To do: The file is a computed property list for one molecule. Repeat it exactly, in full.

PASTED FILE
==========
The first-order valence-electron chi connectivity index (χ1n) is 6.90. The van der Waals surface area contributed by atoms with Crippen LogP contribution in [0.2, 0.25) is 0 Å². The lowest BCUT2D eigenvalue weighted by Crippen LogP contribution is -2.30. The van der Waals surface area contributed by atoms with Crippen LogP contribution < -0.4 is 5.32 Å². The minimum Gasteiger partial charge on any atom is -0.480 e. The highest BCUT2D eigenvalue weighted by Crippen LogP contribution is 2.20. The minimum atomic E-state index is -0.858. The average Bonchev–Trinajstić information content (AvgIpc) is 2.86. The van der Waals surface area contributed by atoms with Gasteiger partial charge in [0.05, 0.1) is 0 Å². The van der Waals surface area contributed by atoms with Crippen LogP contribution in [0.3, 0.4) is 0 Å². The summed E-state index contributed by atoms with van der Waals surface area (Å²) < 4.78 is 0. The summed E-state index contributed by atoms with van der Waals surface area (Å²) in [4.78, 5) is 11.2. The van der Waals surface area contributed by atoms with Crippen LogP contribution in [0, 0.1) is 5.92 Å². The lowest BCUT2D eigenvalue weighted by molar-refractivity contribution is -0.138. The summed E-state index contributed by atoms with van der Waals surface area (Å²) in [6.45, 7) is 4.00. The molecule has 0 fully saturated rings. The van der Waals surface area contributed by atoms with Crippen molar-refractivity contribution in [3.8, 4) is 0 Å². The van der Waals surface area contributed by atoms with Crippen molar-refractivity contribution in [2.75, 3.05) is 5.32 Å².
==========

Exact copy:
The first-order valence-electron chi connectivity index (χ1n) is 6.90. The van der Waals surface area contributed by atoms with Crippen LogP contribution in [0.2, 0.25) is 0 Å². The lowest BCUT2D eigenvalue weighted by Crippen LogP contribution is -2.30. The van der Waals surface area contributed by atoms with Crippen LogP contribution < -0.4 is 5.32 Å². The minimum Gasteiger partial charge on any atom is -0.480 e. The highest BCUT2D eigenvalue weighted by Crippen LogP contribution is 2.20. The minimum atomic E-state index is -0.858. The average Bonchev–Trinajstić information content (AvgIpc) is 2.86. The van der Waals surface area contributed by atoms with Gasteiger partial charge in [0.05, 0.1) is 0 Å². The van der Waals surface area contributed by atoms with Crippen LogP contribution in [0.3, 0.4) is 0 Å². The summed E-state index contributed by atoms with van der Waals surface area (Å²) < 4.78 is 0. The summed E-state index contributed by atoms with van der Waals surface area (Å²) in [4.78, 5) is 11.2. The van der Waals surface area contributed by atoms with Crippen LogP contribution in [0, 0.1) is 5.92 Å². The lowest BCUT2D eigenvalue weighted by molar-refractivity contribution is -0.138. The summed E-state index contributed by atoms with van der Waals surface area (Å²) in [6.45, 7) is 4.00. The molecule has 0 fully saturated rings. The van der Waals surface area contributed by atoms with Crippen molar-refractivity contribution in [3.8, 4) is 0 Å². The van der Waals surface area contributed by atoms with Crippen molar-refractivity contribution in [2.75, 3.05) is 5.32 Å².